Santa Barbara commits to 100% renewable energy
Source: Flickr/Thomas Hawk
8 June: the Californian city of Santa Barbara has become the 30th US city to commit to 100% renewable energy.
The news follows a City Council vote on Tuesday, when the city vowed to source 100% of its electricity demand from clean sources by 2030, in addition to transitioning all of its municipal buildings and operations to 50% clean energy by 2020.
The Santa Barbara vote closely follows the Hanover, New Hampshire and Portland City vote in Oregon earlier last month. The moves can be thought of as a pointed response to president Trump’s decision to withdraw the US from the Paris Climate Agreement.
"Cities are stepping up and re-committing to adopt, honour and uphold the Paris climate goals. I'm proud that Santa Barbara just adopted a 100% renewable energy goal and is joining other cities across the nation leading the way on clean energy at the local level,” Mayor Helene Schneider said in a statement.
Along with cities pledging 100% renewables’ mandates, 12 states and Puerto Rico have formed the US Climate Alliance which is committed to achieving the goals of the Paris Agreement. The states, led by California, New York and Washington, plan to reduce emissions 26%-28% from 2005 levels.
North Carolina solar reform bill to create competitive bidding process
8 June: North Carolina’s House of Representatives have cleared a new bill that aims to create a competitive bidding process for solar developers and instate a solar leasing programme which would allow homeowners and businesses to install rooftop solar without upfront costs.
HB 589 cleared the House on Wednesday in a 108-11 vote and heads to the Senate.
The solar reform bill has significant ramifications for North Carolina solar as the leasing arrangement would cut down payments for homeowners – which typically range from US$10,000-US$20,000.
The competitive bidding process aims to reduce costs by using “market-driven solutions” for solar projects. The measure will allow utilities to compete and bid against third-party developers and would also create a Green Source Rider Programme to allow large utility customers more control over their energy purchasing.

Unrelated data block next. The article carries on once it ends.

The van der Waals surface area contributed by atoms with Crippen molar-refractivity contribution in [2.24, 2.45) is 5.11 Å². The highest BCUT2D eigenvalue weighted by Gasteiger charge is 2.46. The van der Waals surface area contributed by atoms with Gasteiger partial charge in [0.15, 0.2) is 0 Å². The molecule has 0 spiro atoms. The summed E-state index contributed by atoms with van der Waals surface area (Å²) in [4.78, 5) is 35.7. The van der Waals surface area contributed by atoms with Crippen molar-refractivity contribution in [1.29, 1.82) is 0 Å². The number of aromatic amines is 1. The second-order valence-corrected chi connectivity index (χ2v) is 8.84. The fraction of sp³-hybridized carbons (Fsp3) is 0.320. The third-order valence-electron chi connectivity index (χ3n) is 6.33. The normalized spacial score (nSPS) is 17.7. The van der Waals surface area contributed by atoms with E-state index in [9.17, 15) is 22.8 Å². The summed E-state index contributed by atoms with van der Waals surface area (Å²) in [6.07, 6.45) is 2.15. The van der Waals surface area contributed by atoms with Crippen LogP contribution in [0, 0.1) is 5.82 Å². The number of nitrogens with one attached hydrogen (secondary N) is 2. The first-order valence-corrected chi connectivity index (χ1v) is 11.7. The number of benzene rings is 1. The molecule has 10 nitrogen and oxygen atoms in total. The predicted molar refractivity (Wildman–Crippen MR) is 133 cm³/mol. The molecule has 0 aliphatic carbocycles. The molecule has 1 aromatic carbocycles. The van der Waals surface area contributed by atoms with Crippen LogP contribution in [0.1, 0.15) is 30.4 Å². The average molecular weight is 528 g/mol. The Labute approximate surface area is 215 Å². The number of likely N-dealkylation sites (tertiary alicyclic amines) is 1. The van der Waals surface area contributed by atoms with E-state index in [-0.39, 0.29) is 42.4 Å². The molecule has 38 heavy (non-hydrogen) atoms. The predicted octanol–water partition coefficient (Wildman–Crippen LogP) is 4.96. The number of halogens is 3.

HB 589 will also grandfather existing solar customers under the original rates for 10 years until January 2027.
Texas’ largest community solar facility now online
Source: El Paso Electric
5 June: Texan utility El Paso Electric has commissioned the largest community solar facility in the state.
The 3MW facility in Far East El Paso is home to the utility’s community solar pilot programme which was fully subscribed in just one month since the opening of subscriptions in mid-March, with about 1,500 customers enrolled. Subscribers will pay US$20.96/kW for capacity, with generation base and fuel credits offsetting the capacity charge.
“We’re excited to bring this new facility online and to begin generating credits for customers who want to invest in solar energy without any equipment or embedded subsidies,” said Mary Kipp, El Paso Electric president and CEO. “We have several large-scale solar facilities that are part of our generation mix, and this latest project allows us to keep supporting innovation in renewable energy, making it more accessible to all our Texas customers through our Community Solar Programme.”
SCE&G launches South Carolina’s largest community solar programme
8 June: South Carolina Electric & Gas (SCE&G) introduced the largest community solar programme at 16MW.
Through the SCE&G Community Solar Programme, residential customers and commercial customers may now purchase or subscribe to solar panels at several solar facilities to be constructed within SCE&G’s service territory and receive credits on their monthly electricity bill.
Clean Energy Collective (CEC) will build, operate and maintain the facilities, which will be paired with SCE&G’s Roofless Solar product. The cost of a single solar panel is US$264, and customers will receive a monthly credit averaging 10 cents for every kilowatt hour of electricity that panel produces.
SCE&G expects to interconnect the first two of three CEC-developed solar facilities by the end of this year.
Massachusetts releases regulations for solar incentive programme
7 June: The Massachusetts Department of Energy Resources (DOER) has released its Solar Massachusetts Renewable Target (SMART) solar incentive programme regulations, which are subject to public comment.
SMART replaces the state’s former SREC renewable energy credit programme. Under the new programme, 1.6GW if solar will be incentivised and tariffs would apply to all electric distribution companies and would step down in 5% increments. Larger projects would get lower tariffs, structured on up to eight 200MW blocks. Whilst it was generally welcomed by solar advocates, on initial reception the industry called for improvements and the DOER extended the SREC programme whilst it worked on changes.
Now the revised and final regulations will be subject to public hearings and written public comment in the coming weeks.
The final regulations can be viewed here.
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